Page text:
The AC pointed out that the purpose of the hearings was not to engage in a debate on the Commission’s proposals. This is true, but why not? It does seem odd that anyone can go and criticise the proposals, but no-one from the Commission will answer back or attempt any justification for what they’ve done. Bizarre. The secretary to the Commission, Simon James, made the telling remark that “the only criterion is meeting the statutory electoral range.” I hadn’t heard this admission before, and it explains a lot.

Greg Cook presents Labour's proposals

Labour were first at the rostrum; their presentation was delivered, with a notable absence of maps, by their political strategist Greg Cook. Now call me suspicious, but I assume that no maps = crazy shit ahoy, and Labour’s proposals were certainly the most radical on offer. Instead of two cross-border seats, Greg mooted three, with Coalville-Keyworth being replaced by Swad-Ashby and Long Eaton-Stapleford. He’s certainly right that those pairings look logical, but forcing Derbyshire to share two seats with other counties probably wouldn’t go down too well. (I don’t think he’s right to describe the Erewash border as “poorly defined” though I know what he means.) The devil is in the detail, as they say, and when you see how Labour are splitting Broxtowe up you’ll appreciate that their idea was better in theory than in practice. Another Labour gem to look out for is Derbyshire Dales and Dronfield.

Labour’s plans for Derby involve what I call “leeching” – they’re roping in Ockbrook and Aston to make the numbers up for their North and South Derby seats. MP Chris Williamson spoke later in support of this plan.

Next up were the Lib Dems, in the shape of CEO Chris Fox. Nice big colourful maps up on the screen this time, showing us another radical alternative: they’ve gone for the Melton-Bingham and Rutland-Corby cross-border seats that I went for! GMTA?

Chris made big play of the fact that he got the local associations to draw up the plans for their areas, and I think the Nottinghamshire plan is very good. The Derbyshire plan I’m not so keen on – I’m sure it makes sense, but I can’t see the Commission going with the Greater-Derby-style seats or the A61 eel (which stretches from Bolsover to Holbrook) or the Mid-Derbyshire amoeba. He described North East Derbyshire district as “artificial” and said it should be eliminated. He has a point there – I’m not sure it’s even possible to get from the north to the south of the district without going through Chesterfield, but I remember plans to split it at the last Review getting short shrift.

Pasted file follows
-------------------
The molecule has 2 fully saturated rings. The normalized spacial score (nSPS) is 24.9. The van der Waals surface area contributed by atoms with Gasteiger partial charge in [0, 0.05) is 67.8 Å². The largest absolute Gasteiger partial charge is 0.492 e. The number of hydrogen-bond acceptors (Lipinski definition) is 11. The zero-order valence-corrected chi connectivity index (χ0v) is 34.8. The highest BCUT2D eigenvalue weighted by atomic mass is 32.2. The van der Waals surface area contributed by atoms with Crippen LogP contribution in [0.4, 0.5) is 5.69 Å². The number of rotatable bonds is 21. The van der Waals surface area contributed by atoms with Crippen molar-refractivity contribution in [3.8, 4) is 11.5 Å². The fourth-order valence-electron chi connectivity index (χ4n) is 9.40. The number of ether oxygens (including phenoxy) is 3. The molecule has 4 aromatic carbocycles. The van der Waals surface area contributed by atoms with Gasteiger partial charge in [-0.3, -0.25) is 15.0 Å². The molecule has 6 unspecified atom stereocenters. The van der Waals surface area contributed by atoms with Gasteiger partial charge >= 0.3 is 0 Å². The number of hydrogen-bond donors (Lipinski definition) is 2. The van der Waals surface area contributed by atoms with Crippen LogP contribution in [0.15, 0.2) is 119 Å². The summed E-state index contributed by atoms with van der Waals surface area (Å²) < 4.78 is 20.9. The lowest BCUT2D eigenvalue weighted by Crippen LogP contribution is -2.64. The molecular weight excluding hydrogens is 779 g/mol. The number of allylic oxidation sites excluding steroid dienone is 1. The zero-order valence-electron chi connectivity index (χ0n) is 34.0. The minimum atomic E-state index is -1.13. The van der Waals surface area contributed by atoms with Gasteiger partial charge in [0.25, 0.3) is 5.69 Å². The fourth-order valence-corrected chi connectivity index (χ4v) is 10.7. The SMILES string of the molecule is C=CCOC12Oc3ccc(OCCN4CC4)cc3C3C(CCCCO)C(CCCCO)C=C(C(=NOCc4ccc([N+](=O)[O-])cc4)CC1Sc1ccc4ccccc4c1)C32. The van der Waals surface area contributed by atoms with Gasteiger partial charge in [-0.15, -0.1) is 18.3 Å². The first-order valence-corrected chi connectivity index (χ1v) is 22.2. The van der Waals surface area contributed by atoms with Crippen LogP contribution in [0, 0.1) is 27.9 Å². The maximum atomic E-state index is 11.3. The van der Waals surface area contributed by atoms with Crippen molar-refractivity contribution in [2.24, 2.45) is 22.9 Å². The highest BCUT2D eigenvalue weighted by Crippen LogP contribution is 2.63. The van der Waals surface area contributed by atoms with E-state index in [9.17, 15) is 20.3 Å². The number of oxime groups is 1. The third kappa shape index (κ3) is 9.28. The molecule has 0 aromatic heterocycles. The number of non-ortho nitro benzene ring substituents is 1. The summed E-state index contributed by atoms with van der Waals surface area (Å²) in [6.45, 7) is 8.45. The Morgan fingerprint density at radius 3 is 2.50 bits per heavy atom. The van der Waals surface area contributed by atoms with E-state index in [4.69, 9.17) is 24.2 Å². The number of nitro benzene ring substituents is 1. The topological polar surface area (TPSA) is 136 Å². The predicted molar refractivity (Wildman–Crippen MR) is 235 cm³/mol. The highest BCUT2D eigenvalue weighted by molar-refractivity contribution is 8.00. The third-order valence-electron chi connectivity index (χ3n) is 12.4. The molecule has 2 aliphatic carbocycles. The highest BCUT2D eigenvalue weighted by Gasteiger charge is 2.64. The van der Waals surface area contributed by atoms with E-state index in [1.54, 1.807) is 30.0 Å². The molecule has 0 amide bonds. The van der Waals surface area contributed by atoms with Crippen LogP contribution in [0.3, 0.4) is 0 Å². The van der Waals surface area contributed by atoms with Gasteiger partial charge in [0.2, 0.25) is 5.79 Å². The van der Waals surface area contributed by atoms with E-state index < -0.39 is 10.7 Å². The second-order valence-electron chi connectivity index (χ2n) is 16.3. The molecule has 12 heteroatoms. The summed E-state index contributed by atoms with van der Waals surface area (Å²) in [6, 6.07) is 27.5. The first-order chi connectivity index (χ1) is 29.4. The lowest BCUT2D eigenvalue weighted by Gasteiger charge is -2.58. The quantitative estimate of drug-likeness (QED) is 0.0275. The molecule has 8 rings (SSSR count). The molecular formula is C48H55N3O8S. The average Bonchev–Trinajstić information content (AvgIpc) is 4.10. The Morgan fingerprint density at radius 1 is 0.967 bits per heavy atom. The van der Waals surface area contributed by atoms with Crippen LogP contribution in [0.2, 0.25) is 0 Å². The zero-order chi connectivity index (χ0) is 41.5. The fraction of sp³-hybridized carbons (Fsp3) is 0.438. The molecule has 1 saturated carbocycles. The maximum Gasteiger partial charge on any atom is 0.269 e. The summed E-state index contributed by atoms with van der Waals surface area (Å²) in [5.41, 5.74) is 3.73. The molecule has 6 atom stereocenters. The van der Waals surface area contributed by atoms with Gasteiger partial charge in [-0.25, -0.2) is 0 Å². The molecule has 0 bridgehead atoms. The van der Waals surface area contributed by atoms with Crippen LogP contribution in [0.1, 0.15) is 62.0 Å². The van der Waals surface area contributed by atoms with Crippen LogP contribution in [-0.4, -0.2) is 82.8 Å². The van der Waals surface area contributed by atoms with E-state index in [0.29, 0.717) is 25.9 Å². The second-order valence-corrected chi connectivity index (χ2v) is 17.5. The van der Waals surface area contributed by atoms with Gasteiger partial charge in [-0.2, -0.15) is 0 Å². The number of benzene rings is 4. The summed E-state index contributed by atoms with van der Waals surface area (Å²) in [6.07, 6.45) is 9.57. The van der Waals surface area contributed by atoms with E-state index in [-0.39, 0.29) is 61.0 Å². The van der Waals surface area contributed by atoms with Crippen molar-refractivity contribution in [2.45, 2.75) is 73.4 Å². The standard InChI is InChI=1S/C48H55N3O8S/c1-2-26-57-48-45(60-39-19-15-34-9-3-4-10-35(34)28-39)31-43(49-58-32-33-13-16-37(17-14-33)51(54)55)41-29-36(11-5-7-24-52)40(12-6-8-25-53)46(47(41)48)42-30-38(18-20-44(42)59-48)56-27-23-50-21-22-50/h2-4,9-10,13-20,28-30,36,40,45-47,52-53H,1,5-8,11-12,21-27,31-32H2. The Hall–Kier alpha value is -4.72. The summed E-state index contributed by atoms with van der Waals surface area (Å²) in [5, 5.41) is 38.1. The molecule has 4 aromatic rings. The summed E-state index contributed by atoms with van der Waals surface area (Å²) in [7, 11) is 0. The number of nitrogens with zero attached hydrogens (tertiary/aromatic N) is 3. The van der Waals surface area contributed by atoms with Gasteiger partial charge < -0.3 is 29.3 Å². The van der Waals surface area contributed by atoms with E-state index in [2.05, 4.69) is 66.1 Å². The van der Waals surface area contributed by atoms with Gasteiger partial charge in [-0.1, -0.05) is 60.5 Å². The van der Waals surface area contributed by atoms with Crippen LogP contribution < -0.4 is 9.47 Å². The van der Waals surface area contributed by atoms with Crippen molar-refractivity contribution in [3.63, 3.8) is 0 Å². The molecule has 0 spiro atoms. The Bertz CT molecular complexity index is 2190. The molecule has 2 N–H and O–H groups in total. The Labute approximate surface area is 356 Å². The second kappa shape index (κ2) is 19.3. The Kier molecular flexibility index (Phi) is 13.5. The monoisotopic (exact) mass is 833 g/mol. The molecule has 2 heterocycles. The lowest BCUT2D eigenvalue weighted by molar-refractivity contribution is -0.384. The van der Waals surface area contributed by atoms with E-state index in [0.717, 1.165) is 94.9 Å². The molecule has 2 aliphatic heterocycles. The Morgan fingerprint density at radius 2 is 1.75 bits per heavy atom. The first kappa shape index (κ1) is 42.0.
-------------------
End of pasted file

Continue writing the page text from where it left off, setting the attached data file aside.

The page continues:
Time for a stolen coffee (Everyone was drinking the free coffee in the lobby until the Conference Centre let us know, through the AC, that it wasn’t for us!) and then the veteran Roger Pratt presented the Tory counter-proposals. One thing you can be certain of with Roger, that you can’t say with certainty of the other two parties, is that He Knows What He’s Doing. And what he did this time was congratulate the Boundary Commission on their plans and just tweak them here and there.

I think there’s an important message to bear in mind here, which is that the terms of this Review, and the revised Policies of the Commission, are very beneficial to the Tory party, and they know that if the Initial Proposals just go through “as is” the champagne corks will be popping on Millbank.

Roger’s presentation contained much wisdom, with regard to things like coterminousness, constituency names, and the reuse of previous boundaries, but his praise for the Commission’s plans for Nottinghamshire was disingenuous to say the least. He even wheeled a lady out to tell us how wonderful she thought it was that Rushcliffe was going to be smashed to pieces and her village of Gotham was going to be appended to Broxtowe. To use the local idiom, there’s summat up there.

The last presentation before lunch was by Robert Howard, a localist who had prepared the current Nottingham wards. He took us on a virtual bus tour of the city in order to explain how it should be divided between constituencies, and, looking at his report, I notice he’s squeezed Nottinghamshire into 10 seats, so I’m not sure what the Commission would do with Northamptonshire.

In my presentation I concentrated on Derby (arguing that no-one should be scared of splitting a ward), Nottinghamshire (far and away the worst part of the Commission’s proposals) and Leicestershire (the knock-on effects of removing Melton rather than Coalville).

The best turn was Sam Boote, a LibDem from Rushcliffe, who held up the map of the proposed constituency of Coalville and Keyworth (pdf) and proceeded to take the piss out of it for the next ten minutes. Bravo, sir!

Quote of the day: “This isn’t a numbers game though in the end it comes down to numbers.” Chris Fox